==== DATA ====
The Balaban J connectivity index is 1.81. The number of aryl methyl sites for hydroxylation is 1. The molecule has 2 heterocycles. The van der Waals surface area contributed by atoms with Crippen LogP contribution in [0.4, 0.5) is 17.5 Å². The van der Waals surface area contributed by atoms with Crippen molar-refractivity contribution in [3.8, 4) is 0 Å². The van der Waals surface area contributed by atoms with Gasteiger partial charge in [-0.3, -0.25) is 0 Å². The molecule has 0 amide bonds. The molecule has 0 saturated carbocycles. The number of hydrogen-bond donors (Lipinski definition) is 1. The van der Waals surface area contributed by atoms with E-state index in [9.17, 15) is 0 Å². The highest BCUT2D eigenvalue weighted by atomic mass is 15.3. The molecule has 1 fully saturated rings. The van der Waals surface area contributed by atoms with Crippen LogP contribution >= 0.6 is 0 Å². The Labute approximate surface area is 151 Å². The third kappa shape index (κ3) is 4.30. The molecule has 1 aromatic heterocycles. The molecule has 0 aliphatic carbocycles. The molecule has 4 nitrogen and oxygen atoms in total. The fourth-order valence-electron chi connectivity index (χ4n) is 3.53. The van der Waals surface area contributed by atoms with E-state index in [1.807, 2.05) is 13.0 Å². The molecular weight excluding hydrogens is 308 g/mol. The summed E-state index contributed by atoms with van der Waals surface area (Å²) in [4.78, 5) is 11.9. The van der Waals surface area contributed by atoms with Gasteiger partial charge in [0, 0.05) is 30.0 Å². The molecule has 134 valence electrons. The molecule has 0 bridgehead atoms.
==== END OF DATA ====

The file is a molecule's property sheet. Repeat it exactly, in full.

The Balaban J connectivity index is 1.81. The number of aryl methyl sites for hydroxylation is 1. The molecule has 2 heterocycles. The van der Waals surface area contributed by atoms with Crippen LogP contribution in [0.4, 0.5) is 17.5 Å². The van der Waals surface area contributed by atoms with Crippen molar-refractivity contribution in [3.8, 4) is 0 Å². The van der Waals surface area contributed by atoms with Gasteiger partial charge in [-0.3, -0.25) is 0 Å². The molecule has 0 amide bonds. The molecule has 0 saturated carbocycles. The number of hydrogen-bond donors (Lipinski definition) is 1. The van der Waals surface area contributed by atoms with E-state index in [9.17, 15) is 0 Å². The highest BCUT2D eigenvalue weighted by atomic mass is 15.3. The molecule has 1 fully saturated rings. The van der Waals surface area contributed by atoms with Crippen LogP contribution >= 0.6 is 0 Å². The Labute approximate surface area is 151 Å². The third kappa shape index (κ3) is 4.30. The molecule has 1 aromatic heterocycles. The molecule has 0 aliphatic carbocycles. The molecule has 4 nitrogen and oxygen atoms in total. The fourth-order valence-electron chi connectivity index (χ4n) is 3.53. The van der Waals surface area contributed by atoms with E-state index in [1.807, 2.05) is 13.0 Å². The molecular weight excluding hydrogens is 308 g/mol. The summed E-state index contributed by atoms with van der Waals surface area (Å²) in [4.78, 5) is 11.9. The van der Waals surface area contributed by atoms with Gasteiger partial charge in [0, 0.05) is 30.0 Å². The molecule has 134 valence electrons. The molecule has 0 bridgehead atoms.